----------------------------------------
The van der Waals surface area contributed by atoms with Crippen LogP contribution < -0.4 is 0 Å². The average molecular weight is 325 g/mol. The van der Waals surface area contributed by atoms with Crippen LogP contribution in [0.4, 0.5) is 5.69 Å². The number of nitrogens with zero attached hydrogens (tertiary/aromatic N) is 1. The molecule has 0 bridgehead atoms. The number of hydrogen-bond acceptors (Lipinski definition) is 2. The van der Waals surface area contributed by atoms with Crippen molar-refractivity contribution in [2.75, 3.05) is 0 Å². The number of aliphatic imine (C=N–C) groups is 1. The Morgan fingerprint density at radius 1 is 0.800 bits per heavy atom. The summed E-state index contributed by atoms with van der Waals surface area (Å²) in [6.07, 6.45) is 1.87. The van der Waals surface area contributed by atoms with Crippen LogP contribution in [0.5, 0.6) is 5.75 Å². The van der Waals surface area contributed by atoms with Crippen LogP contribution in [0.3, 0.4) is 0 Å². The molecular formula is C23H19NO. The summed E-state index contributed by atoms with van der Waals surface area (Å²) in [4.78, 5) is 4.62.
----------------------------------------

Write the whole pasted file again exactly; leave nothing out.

The van der Waals surface area contributed by atoms with Crippen LogP contribution < -0.4 is 0 Å². The average molecular weight is 325 g/mol. The van der Waals surface area contributed by atoms with Crippen LogP contribution in [0.4, 0.5) is 5.69 Å². The number of nitrogens with zero attached hydrogens (tertiary/aromatic N) is 1. The molecule has 0 bridgehead atoms. The number of hydrogen-bond acceptors (Lipinski definition) is 2. The van der Waals surface area contributed by atoms with Crippen molar-refractivity contribution in [2.75, 3.05) is 0 Å². The number of aliphatic imine (C=N–C) groups is 1. The Morgan fingerprint density at radius 1 is 0.800 bits per heavy atom. The summed E-state index contributed by atoms with van der Waals surface area (Å²) in [6.07, 6.45) is 1.87. The van der Waals surface area contributed by atoms with Crippen LogP contribution in [0.5, 0.6) is 5.75 Å². The van der Waals surface area contributed by atoms with Crippen LogP contribution in [0.3, 0.4) is 0 Å². The molecular formula is C23H19NO. The summed E-state index contributed by atoms with van der Waals surface area (Å²) in [4.78, 5) is 4.62.